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What It Means to Be a Third Generation Rodeo Cowgirl

I have been blessed with a strong rodeo heritage in my family and am the third generation of rodeo competitors.

What it means to be a third generation rodeo cowgirl

My Grandfather, who I actually never got to meet, was a calf roper who loved rodeo. His horses worked so well that others would borrow them to compete. There were even some cowboys who came up from the States for the chance to borrow his rope horses. He was known to make bits, buckles and spurs. He even pounded out his mother’s silverware to make them more ornate.


My father was destined for the rodeo world having attended his first one straight from the hospital where he was born. It was the first “home” he experienced. He has competed in most every rodeo event that there is, but has held the most placings in Bull Riding, Bareback, and Calf Roping. A strong endorser and promoter of rodeo. He has been heavily involved in running rodeo events and the management of rodeo associations. He still competes and judges, traveling far and wide with his horse and trailer in tow.


Us kids grew up being hauled to rodeos. And a couple of us competed ourselves.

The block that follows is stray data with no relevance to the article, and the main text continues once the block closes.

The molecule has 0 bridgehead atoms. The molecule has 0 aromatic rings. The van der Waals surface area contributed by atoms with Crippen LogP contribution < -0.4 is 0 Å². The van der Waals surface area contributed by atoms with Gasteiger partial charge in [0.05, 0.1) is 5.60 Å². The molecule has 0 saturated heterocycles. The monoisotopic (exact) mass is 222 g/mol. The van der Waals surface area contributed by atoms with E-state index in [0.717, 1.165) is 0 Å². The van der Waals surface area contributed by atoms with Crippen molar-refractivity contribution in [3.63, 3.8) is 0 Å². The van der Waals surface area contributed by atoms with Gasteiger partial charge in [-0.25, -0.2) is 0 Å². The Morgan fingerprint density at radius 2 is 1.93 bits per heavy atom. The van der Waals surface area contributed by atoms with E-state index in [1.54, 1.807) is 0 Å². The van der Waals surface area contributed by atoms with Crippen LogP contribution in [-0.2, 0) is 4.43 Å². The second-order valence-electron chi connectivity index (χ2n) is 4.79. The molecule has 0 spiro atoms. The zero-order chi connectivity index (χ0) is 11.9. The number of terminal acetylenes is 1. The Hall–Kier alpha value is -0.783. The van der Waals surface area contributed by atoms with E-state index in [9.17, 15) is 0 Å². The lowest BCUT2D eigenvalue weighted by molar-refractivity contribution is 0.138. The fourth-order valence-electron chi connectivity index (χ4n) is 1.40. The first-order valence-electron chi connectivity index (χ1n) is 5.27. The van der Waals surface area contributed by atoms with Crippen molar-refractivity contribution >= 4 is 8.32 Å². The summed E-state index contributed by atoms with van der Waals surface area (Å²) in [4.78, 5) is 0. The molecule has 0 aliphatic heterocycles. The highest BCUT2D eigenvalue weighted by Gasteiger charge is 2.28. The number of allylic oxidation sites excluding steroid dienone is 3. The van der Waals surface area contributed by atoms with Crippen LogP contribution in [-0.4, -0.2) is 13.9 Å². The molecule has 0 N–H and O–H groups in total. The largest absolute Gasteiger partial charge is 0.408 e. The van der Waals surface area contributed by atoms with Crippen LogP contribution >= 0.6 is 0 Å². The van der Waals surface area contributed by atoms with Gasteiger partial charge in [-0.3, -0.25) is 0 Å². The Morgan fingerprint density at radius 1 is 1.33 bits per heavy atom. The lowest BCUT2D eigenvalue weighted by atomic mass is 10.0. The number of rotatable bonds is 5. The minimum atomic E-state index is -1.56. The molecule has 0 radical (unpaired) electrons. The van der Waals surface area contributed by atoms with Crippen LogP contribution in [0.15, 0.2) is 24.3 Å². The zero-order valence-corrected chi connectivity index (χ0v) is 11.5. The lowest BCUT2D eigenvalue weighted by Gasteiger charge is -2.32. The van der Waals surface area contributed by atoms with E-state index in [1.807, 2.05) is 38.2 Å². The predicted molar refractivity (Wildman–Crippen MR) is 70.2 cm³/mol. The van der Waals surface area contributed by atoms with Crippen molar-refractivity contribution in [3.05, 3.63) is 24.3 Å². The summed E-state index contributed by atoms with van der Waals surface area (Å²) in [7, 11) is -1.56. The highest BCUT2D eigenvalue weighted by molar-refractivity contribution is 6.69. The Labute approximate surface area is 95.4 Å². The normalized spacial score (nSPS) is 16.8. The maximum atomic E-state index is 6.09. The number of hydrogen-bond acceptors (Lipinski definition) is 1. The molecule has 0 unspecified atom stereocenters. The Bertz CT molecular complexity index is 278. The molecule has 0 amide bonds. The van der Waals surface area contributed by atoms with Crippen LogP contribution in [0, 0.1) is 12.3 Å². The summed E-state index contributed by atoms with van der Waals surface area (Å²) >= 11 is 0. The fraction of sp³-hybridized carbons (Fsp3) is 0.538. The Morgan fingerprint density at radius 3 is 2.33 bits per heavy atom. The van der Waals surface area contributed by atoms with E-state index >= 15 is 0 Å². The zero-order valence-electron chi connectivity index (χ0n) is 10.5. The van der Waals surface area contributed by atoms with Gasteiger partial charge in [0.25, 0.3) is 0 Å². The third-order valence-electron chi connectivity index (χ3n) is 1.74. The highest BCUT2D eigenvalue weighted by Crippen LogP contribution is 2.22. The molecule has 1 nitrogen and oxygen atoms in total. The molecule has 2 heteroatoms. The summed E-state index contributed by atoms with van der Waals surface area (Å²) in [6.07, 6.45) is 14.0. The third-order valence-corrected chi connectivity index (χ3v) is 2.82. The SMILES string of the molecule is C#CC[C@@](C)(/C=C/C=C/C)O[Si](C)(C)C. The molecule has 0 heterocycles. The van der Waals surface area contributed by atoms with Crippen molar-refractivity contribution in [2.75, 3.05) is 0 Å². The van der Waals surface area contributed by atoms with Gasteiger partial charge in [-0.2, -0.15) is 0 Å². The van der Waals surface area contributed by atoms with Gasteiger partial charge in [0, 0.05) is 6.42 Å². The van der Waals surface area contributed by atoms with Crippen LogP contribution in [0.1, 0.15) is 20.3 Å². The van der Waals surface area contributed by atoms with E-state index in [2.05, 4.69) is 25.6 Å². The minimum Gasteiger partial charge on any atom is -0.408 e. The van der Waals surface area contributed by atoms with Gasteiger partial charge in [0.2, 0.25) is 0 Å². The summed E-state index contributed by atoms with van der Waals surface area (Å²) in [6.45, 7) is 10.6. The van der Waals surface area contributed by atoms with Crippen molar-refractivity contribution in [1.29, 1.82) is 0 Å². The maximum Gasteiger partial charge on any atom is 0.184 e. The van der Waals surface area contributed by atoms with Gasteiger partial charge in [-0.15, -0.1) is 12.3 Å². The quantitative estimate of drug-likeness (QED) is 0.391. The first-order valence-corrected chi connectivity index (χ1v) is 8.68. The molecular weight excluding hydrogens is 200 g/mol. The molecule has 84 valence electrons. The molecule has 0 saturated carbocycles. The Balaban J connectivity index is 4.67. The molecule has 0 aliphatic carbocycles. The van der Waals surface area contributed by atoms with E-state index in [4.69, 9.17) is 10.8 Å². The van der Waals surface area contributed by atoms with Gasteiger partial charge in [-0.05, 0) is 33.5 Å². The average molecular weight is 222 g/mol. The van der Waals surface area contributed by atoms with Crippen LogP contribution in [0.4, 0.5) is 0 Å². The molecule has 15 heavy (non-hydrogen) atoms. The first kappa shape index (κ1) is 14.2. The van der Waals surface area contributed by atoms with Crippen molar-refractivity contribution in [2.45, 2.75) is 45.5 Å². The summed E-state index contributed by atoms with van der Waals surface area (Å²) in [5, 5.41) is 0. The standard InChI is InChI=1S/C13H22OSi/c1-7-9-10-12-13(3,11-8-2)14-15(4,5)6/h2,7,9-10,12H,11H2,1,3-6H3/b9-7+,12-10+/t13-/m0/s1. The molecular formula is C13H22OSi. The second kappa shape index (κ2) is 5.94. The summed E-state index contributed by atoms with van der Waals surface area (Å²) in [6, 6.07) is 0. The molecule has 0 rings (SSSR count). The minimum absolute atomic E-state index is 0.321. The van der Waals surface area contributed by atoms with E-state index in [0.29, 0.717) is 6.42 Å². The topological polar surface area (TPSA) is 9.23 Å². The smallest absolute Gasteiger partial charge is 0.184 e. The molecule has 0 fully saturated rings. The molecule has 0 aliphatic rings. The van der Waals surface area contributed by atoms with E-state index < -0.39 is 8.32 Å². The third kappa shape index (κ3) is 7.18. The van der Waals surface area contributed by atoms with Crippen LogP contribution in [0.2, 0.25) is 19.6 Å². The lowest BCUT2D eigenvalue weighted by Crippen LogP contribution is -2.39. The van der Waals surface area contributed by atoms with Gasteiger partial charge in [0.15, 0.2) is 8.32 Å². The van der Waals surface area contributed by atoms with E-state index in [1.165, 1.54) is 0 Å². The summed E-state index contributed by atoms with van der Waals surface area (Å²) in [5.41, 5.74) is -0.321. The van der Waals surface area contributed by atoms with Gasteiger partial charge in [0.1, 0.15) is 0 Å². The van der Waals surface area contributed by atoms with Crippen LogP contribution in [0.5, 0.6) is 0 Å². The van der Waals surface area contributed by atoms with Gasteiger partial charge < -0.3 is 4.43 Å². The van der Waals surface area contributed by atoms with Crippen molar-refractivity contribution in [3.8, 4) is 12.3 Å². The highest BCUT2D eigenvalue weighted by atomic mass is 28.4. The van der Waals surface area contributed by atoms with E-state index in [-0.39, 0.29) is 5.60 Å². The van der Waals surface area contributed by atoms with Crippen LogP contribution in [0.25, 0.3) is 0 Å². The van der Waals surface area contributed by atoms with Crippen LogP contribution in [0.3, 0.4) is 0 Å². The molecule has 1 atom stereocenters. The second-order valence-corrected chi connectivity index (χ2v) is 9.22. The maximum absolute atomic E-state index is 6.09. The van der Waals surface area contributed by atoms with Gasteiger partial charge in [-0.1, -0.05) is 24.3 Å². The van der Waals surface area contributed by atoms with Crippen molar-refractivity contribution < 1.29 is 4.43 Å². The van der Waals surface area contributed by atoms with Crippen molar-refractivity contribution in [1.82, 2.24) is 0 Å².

I was one of them.


And I still try to hometown at least 1 in between pregnancies.

There holds a lot of significance behind being a third generation rodeo competitor.

It means wet arena dirt has a sweet sentimental scent.
It means that the gritty texture of dust settling in your hair is welcomed.
It means your heart races as you are called on deck.
It means horse steam and cattle cries make you feel at home.
It means parked horse trailers are seen as private hotels.
It means jeans, a western shirt, and a cowboy hat is viewed as a uniform.
It means keeping back numbers as souvenirs.
It means you have a plethora of finals jackets to wear.
It means you’re comfortable meandering behind shoots of the arena stage.
It means when you’re at any rodeo grounds you always feel like you belong.


But mostly,

It means as run down that alleyway,

back into that box,

or step into that chute…



the announcer is still talking about your Dad.


The Cowgirl